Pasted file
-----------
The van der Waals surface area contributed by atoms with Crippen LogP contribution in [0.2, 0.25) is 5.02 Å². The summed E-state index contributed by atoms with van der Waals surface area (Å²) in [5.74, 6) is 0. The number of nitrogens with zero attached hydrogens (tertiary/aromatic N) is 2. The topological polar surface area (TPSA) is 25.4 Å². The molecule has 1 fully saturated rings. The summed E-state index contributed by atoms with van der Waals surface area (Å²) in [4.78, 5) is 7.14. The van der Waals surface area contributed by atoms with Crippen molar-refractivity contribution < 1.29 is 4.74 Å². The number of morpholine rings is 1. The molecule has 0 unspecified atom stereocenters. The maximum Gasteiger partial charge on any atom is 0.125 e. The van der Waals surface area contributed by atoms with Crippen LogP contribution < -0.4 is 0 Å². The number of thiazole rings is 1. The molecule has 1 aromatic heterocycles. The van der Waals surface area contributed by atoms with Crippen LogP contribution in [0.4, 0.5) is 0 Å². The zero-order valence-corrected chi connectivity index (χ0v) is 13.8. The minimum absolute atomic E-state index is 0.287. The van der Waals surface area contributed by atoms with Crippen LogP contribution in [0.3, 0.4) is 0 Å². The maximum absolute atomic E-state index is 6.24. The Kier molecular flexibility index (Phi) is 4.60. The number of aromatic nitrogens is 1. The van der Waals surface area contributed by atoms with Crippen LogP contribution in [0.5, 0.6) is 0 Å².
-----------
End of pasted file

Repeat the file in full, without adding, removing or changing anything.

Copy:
The van der Waals surface area contributed by atoms with Crippen LogP contribution in [0.2, 0.25) is 5.02 Å². The summed E-state index contributed by atoms with van der Waals surface area (Å²) in [5.74, 6) is 0. The number of nitrogens with zero attached hydrogens (tertiary/aromatic N) is 2. The topological polar surface area (TPSA) is 25.4 Å². The molecule has 1 fully saturated rings. The summed E-state index contributed by atoms with van der Waals surface area (Å²) in [4.78, 5) is 7.14. The van der Waals surface area contributed by atoms with Crippen molar-refractivity contribution < 1.29 is 4.74 Å². The number of morpholine rings is 1. The molecule has 0 unspecified atom stereocenters. The maximum Gasteiger partial charge on any atom is 0.125 e. The van der Waals surface area contributed by atoms with Crippen LogP contribution < -0.4 is 0 Å². The number of thiazole rings is 1. The molecule has 1 aromatic heterocycles. The van der Waals surface area contributed by atoms with Crippen LogP contribution in [0.4, 0.5) is 0 Å². The zero-order valence-corrected chi connectivity index (χ0v) is 13.8. The minimum absolute atomic E-state index is 0.287. The van der Waals surface area contributed by atoms with Crippen LogP contribution in [0.3, 0.4) is 0 Å². The maximum absolute atomic E-state index is 6.24. The Kier molecular flexibility index (Phi) is 4.60. The number of aromatic nitrogens is 1. The van der Waals surface area contributed by atoms with Crippen LogP contribution in [0.5, 0.6) is 0 Å².